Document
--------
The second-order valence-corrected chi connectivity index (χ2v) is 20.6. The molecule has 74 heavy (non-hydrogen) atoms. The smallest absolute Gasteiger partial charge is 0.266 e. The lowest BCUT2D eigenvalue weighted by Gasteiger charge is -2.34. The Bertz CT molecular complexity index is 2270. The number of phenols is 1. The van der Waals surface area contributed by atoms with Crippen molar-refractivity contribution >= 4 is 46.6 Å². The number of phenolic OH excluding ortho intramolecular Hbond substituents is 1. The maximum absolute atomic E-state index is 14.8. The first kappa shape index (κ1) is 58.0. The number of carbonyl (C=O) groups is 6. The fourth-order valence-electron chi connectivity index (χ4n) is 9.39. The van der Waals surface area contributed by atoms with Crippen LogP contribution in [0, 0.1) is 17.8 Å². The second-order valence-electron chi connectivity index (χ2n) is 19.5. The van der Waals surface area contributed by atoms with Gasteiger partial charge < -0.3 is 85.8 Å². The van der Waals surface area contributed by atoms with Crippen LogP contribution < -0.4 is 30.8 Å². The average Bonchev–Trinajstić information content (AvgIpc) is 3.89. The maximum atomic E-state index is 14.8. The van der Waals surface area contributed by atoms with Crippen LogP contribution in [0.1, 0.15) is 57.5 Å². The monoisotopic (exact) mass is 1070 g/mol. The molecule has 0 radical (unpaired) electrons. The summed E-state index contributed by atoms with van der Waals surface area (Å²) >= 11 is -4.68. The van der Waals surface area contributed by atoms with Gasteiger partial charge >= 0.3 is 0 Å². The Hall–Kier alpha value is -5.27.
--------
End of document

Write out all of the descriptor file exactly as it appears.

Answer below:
The second-order valence-corrected chi connectivity index (χ2v) is 20.6. The molecule has 74 heavy (non-hydrogen) atoms. The smallest absolute Gasteiger partial charge is 0.266 e. The lowest BCUT2D eigenvalue weighted by Gasteiger charge is -2.34. The Bertz CT molecular complexity index is 2270. The number of phenols is 1. The van der Waals surface area contributed by atoms with Crippen molar-refractivity contribution >= 4 is 46.6 Å². The number of phenolic OH excluding ortho intramolecular Hbond substituents is 1. The maximum absolute atomic E-state index is 14.8. The first kappa shape index (κ1) is 58.0. The number of carbonyl (C=O) groups is 6. The fourth-order valence-electron chi connectivity index (χ4n) is 9.39. The van der Waals surface area contributed by atoms with Crippen LogP contribution in [0, 0.1) is 17.8 Å². The second-order valence-electron chi connectivity index (χ2n) is 19.5. The van der Waals surface area contributed by atoms with Gasteiger partial charge < -0.3 is 85.8 Å². The van der Waals surface area contributed by atoms with Crippen LogP contribution < -0.4 is 30.8 Å². The average Bonchev–Trinajstić information content (AvgIpc) is 3.89. The maximum atomic E-state index is 14.8. The van der Waals surface area contributed by atoms with Crippen LogP contribution in [0.1, 0.15) is 57.5 Å². The monoisotopic (exact) mass is 1070 g/mol. The molecule has 0 radical (unpaired) electrons. The summed E-state index contributed by atoms with van der Waals surface area (Å²) >= 11 is -4.68. The van der Waals surface area contributed by atoms with Gasteiger partial charge >= 0.3 is 0 Å². The Hall–Kier alpha value is -5.27.